We were getting stuck here for s long time, and at about 7pm it started raining hard. The clouds descended and the streets began flooding as the torrent commenced. And this is where peoples’ tempers started to fray. Some members of the public began shouting and screaming and jumping on somebody’s pickup, and what was a docile and patient crowd a few minutes earlier, turned into an angry mass of people who could become violent at any time. With us caught in the middle, and with the SRZero standing out like a sore thumb, we were a little vulnerable!
But the bus drivers did not want to get in a fight, and upon seeing an angry mob rapidly approaching them, they decided it prudent to get the buses out of the way as quickly as possible. And so we proceeded past 4 more road blocks; the rain was making things very difficult, visibility was poor, and the traffic was chaotic. One way systems and road works added to the misery, and after circumnavigating more road blocks that hadn’t heard about the break up yet, we finally reached the hotel at 9pm, tired, frustrated and angry that the last 5km had taken us 5 hours to drive! On top of this, we were hungry and tired and the whole evening had certainly out the team under strain. But we had made it to the hotel, and all we had to do now was get the car on charge, and then eat and relax. If only it had been that simple…
When booking the hotel, I made sure that they would have a place for us to charge up. There would be no problems they assured me, and upon arriving and telling them that the electric car was here, they ushered us to a covered garage where we could charge up. Toby and Nik took a look at the plugs they expected us to charge off, and they were much less than impressed. The wiring looked a little dangerous, and the plugs, despite being 3-pinned, were not actually grounded. As our chargers are cased in metal, the plugs we plug them into have to be grounded in order to stop people from electrocuting themselves. But there were no ground wires, so what were we to do?
In typical RGE fashion, we just decided to rewire their wiring system, and we wired a ground into the plugs we were using. A ground test showed that our plan had worked, and so we plugged in and cranked up the juice. For a few happy seconds, it looked like everything was fine and the car wad charging normally. However, the happiness soon ended as all the lights suddenly went out and the chargers turned off. Despite the circuit breaker saying it was amply rated, it had tripped nonetheless, and we were now without power. Normally, this wouldn’t be too much of a problem as you would simply go over to the circuit breaker, reset it, and use the chargers at a lower power. Easy, right?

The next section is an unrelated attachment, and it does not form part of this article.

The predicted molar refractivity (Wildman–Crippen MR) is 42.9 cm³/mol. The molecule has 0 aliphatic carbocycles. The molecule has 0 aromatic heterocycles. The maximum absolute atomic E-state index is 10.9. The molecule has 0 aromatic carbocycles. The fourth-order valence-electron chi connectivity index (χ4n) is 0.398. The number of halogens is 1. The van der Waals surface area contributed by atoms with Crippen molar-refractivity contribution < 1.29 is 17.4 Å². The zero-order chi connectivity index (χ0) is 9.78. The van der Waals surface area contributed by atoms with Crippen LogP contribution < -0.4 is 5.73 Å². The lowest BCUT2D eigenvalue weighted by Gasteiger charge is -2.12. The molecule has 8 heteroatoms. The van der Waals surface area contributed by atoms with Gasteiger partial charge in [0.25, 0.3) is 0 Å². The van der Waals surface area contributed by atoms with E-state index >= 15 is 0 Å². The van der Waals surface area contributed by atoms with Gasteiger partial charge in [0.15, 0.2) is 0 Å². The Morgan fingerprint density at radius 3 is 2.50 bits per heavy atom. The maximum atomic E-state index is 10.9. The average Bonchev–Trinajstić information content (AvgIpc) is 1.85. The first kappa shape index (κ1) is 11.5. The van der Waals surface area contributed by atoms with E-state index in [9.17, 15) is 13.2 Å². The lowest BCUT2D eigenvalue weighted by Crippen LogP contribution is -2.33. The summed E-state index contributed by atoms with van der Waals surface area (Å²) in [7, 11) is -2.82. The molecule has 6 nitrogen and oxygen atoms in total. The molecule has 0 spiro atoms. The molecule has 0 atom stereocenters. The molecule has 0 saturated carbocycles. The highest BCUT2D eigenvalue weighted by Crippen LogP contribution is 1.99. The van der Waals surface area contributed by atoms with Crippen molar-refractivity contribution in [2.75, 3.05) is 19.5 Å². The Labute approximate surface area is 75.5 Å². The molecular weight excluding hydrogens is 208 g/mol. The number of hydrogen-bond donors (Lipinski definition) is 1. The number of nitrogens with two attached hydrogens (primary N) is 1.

Wrong. It turned out that the circuit breaker was in a locked room, and that it wouldn’t be opened until 9am the next day. This was seriously annoying as it meant that we would not be able to charge overnight. We had to find another place to charge, and fortunately, the hotel owned another garage directly across the street which they offered us to use. Unfortunately, we could only charge off a quarter of the power we would have been able to charge off, and this would mean that we would not be charged for our leg the following day. But by now it was 1am and we had no other choice, so we plugged it into the limited power supply, and we headed off to bed. We would leave the problem of fast charging the car to the next day when we would all be in a much better state to get the car charged!
It was a very mixed and long day, with fantastic weather and beautiful scenery for a few hours, but with the second half of the day providing a frustrating but very interesting insight into an aspect of Latin American culture, namely if you want to raise bus prices, park your buses in the middle of the street and don’t let anyone into the city!